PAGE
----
I was going to wait and make a post titled: Shout Out Out Out Out + Chk Chk Chk + Tings Tings and a bunch of other bands that feel the need that they need to have the same word in their band name twice or more but I got bored of it and erased it. Let’s just get to the real point here which is Shout Out Out Out Out is pretty great no matter what bad choices they make for a band name. The vocal is really catchy and parts of that cover are real nice but I feel that the better designed pieces are the smaller parts and the centered simple illustrations that aren’t as interesting take up too much of the cover, i’m not hating at all here i’m just saying is all.
One of the first 2xLP’s I ever bought that was for DJing something other than Techno or House but still only electronic was Miss Kittin & The Hacker: First Album, it had this feeling all the way thru similar to a beautiful girl that you looks sweet but rude and cold to everyone.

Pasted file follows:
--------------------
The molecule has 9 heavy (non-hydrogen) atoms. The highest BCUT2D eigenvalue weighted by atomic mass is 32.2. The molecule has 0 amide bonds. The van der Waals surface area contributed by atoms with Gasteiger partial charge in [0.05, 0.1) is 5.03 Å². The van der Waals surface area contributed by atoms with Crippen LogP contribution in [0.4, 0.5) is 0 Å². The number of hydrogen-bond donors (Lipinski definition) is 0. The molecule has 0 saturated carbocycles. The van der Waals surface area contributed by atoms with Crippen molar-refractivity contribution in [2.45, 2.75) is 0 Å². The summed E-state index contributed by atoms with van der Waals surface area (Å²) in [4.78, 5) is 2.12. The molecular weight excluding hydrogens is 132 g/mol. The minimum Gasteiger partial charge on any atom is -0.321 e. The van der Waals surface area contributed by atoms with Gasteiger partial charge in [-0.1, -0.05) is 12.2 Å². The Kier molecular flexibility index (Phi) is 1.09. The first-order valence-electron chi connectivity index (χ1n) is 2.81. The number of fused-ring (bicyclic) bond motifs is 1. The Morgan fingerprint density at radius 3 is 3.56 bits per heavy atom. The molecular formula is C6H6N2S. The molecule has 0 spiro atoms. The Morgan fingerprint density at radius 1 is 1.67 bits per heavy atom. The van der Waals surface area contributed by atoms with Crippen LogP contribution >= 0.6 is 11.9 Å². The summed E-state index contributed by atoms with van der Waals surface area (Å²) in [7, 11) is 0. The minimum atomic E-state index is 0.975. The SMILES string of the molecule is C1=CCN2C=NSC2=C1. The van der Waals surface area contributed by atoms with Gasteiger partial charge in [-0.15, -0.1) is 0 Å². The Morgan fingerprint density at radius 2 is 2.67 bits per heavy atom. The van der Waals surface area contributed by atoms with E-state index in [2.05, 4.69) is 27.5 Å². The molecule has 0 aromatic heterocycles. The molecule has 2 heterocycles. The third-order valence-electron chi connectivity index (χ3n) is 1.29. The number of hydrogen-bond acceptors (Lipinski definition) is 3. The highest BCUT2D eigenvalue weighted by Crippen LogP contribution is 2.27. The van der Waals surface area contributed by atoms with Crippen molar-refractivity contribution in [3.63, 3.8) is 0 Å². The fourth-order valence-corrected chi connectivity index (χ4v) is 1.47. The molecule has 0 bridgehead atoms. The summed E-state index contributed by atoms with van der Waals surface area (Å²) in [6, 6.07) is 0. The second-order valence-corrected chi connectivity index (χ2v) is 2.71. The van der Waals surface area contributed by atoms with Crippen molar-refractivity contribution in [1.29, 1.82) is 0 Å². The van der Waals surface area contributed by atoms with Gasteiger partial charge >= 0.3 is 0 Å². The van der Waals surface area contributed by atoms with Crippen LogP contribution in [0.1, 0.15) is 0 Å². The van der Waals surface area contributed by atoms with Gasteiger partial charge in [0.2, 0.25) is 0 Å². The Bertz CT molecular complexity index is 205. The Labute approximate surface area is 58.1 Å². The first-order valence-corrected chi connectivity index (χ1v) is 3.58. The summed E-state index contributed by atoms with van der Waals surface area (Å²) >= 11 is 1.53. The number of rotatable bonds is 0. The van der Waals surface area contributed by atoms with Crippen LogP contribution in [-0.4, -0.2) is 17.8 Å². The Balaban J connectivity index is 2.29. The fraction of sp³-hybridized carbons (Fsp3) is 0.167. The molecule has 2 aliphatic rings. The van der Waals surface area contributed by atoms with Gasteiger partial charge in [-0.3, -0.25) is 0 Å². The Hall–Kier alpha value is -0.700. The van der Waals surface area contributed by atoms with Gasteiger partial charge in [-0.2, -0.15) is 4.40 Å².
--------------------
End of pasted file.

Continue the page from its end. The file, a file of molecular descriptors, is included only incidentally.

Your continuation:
I’m not a web designer or am I Scott or many of you talented graphic designers but i’m really impressed with the new Warp website. I like how they finally used that Pantone patented purple they’ve owned for the first time in a proper way. Not to ever diss the old design which was done by Designer Republic which had a great interactive flash feature and gave each newly signed musician a color. I also like that this new site doesn’t feel like lego pieces stacked and that I can easily recognize what’s the important new news right from the start. Nice work guys